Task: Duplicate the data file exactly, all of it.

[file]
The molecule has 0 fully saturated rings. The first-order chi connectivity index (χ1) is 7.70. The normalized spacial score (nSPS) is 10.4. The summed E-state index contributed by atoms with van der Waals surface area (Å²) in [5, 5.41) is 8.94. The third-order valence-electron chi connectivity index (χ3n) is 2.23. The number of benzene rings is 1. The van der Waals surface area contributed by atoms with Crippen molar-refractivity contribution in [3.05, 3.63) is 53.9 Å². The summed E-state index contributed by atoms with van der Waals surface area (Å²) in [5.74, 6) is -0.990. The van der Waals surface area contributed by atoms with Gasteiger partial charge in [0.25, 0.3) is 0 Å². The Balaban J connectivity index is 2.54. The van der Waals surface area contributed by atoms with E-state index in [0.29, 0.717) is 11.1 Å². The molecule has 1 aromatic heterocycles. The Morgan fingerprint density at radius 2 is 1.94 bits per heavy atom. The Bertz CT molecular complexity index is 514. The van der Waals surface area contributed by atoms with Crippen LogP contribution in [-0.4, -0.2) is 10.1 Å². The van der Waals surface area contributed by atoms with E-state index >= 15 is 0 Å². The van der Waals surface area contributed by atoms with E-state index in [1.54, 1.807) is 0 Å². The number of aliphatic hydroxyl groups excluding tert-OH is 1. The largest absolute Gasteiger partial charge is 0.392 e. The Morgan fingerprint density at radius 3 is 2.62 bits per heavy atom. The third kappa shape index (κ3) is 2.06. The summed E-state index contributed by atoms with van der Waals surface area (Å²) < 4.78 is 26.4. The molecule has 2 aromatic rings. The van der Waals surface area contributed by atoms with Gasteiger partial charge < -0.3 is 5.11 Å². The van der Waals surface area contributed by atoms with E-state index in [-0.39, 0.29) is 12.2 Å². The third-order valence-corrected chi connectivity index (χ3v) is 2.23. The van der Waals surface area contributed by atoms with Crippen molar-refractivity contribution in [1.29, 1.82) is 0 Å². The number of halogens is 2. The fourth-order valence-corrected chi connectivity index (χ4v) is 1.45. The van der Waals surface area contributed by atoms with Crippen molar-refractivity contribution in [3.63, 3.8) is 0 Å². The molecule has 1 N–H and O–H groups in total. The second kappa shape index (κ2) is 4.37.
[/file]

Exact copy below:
The molecule has 0 fully saturated rings. The first-order chi connectivity index (χ1) is 7.70. The normalized spacial score (nSPS) is 10.4. The summed E-state index contributed by atoms with van der Waals surface area (Å²) in [5, 5.41) is 8.94. The third-order valence-electron chi connectivity index (χ3n) is 2.23. The number of benzene rings is 1. The van der Waals surface area contributed by atoms with Crippen molar-refractivity contribution in [3.05, 3.63) is 53.9 Å². The summed E-state index contributed by atoms with van der Waals surface area (Å²) in [5.74, 6) is -0.990. The van der Waals surface area contributed by atoms with Gasteiger partial charge in [0.25, 0.3) is 0 Å². The Balaban J connectivity index is 2.54. The van der Waals surface area contributed by atoms with E-state index in [0.29, 0.717) is 11.1 Å². The molecule has 1 aromatic heterocycles. The Morgan fingerprint density at radius 2 is 1.94 bits per heavy atom. The Bertz CT molecular complexity index is 514. The van der Waals surface area contributed by atoms with Crippen LogP contribution in [-0.4, -0.2) is 10.1 Å². The van der Waals surface area contributed by atoms with E-state index >= 15 is 0 Å². The van der Waals surface area contributed by atoms with E-state index in [1.54, 1.807) is 0 Å². The number of aliphatic hydroxyl groups excluding tert-OH is 1. The largest absolute Gasteiger partial charge is 0.392 e. The Morgan fingerprint density at radius 3 is 2.62 bits per heavy atom. The third kappa shape index (κ3) is 2.06. The summed E-state index contributed by atoms with van der Waals surface area (Å²) < 4.78 is 26.4. The molecule has 2 aromatic rings. The van der Waals surface area contributed by atoms with Gasteiger partial charge < -0.3 is 5.11 Å². The van der Waals surface area contributed by atoms with E-state index in [-0.39, 0.29) is 12.2 Å². The third-order valence-corrected chi connectivity index (χ3v) is 2.23. The van der Waals surface area contributed by atoms with Crippen molar-refractivity contribution in [1.29, 1.82) is 0 Å². The number of halogens is 2. The fourth-order valence-corrected chi connectivity index (χ4v) is 1.45. The van der Waals surface area contributed by atoms with Crippen molar-refractivity contribution in [3.63, 3.8) is 0 Å². The molecule has 1 N–H and O–H groups in total. The second kappa shape index (κ2) is 4.37.